Facebook has been deleting accounts of activist groups in the UK, according to the Guardian and to students at University College London, in what Adbusters is calling a #zuckup. Complaints are, of course, on a Facebook page.
Luckily, friendly old Liam says Hi on Facebook's behalf, and explains that terms of service technicalities outweigh speech:
As you may know, Facebook profiles are intended to represent individual people only. It is a violation of Facebook’s Statement of Rights and Responsibilities to use a profile to represent a brand, business, group, or organization. As such, your account was disabled for violating these guidelines.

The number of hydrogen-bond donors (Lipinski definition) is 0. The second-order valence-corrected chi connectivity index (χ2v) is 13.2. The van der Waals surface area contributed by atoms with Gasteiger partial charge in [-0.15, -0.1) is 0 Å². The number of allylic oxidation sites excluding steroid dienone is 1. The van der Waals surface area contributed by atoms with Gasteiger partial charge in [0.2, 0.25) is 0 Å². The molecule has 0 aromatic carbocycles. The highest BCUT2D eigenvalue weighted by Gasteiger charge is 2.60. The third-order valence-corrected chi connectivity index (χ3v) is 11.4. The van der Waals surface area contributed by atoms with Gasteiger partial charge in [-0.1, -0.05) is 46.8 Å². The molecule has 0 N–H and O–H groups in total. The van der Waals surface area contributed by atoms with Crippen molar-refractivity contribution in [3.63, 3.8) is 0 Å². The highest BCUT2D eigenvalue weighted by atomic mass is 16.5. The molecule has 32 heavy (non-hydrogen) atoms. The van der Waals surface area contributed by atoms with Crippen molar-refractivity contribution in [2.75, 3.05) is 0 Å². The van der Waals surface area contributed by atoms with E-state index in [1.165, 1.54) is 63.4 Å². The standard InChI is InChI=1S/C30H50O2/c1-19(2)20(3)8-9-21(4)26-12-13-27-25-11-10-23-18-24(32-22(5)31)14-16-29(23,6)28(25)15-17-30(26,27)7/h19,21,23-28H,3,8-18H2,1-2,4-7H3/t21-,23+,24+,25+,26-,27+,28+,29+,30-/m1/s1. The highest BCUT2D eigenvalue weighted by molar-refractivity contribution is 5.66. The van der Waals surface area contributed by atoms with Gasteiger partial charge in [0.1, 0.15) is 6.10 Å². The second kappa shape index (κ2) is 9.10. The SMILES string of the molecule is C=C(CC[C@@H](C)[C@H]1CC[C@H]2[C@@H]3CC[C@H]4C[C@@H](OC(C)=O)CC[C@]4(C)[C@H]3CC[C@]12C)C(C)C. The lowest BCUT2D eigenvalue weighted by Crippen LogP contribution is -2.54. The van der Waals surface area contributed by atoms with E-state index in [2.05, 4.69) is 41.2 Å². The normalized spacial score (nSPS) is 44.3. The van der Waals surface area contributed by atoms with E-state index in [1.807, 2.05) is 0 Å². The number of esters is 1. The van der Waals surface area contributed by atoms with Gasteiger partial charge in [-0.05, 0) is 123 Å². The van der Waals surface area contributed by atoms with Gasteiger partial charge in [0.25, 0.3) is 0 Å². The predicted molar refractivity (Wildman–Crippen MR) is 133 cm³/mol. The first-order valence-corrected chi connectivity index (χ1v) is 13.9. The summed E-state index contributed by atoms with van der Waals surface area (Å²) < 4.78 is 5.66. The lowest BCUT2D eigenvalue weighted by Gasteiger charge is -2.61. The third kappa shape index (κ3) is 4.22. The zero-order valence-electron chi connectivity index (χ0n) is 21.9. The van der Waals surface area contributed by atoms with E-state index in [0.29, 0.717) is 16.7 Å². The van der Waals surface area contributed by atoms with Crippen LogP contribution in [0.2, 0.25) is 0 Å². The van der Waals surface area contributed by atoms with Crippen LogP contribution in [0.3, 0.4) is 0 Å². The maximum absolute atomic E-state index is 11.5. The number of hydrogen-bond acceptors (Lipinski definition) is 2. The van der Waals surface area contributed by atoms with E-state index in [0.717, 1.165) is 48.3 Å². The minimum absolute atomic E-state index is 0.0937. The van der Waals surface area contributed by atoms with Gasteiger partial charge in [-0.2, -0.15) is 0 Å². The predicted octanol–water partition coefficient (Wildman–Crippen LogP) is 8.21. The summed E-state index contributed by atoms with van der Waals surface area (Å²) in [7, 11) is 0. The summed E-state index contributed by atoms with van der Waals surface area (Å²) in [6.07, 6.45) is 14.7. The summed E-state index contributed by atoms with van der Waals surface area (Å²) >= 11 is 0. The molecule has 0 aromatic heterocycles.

Meanwhile, as Jillian York explains in Foreign Policy, Facebook has never identified with the liberation claims made on its behalf. Here is Adam Conner, reported in the Wall Street Journal a week ago:
"Maybe we will block content in some countries, but not others," Adam Conner, a Facebook lobbyist, told the Journal. "We are occasionally held in uncomfortable positions because now we're allowing too much, maybe, free speech in countries that haven't experienced it before," he said.
My only gripe about Jillian York's article – she has been critical of Facebook for some time, unearthing and publicising some of their shadier actions – is that she suggests that "American companies ultimately have a tough choice to make: Uphold American values and the principles of Internet freedom set forth by [Hillary] Clinton, or focus on the bottom line." For some companies, at least, this is not a tough choice at all.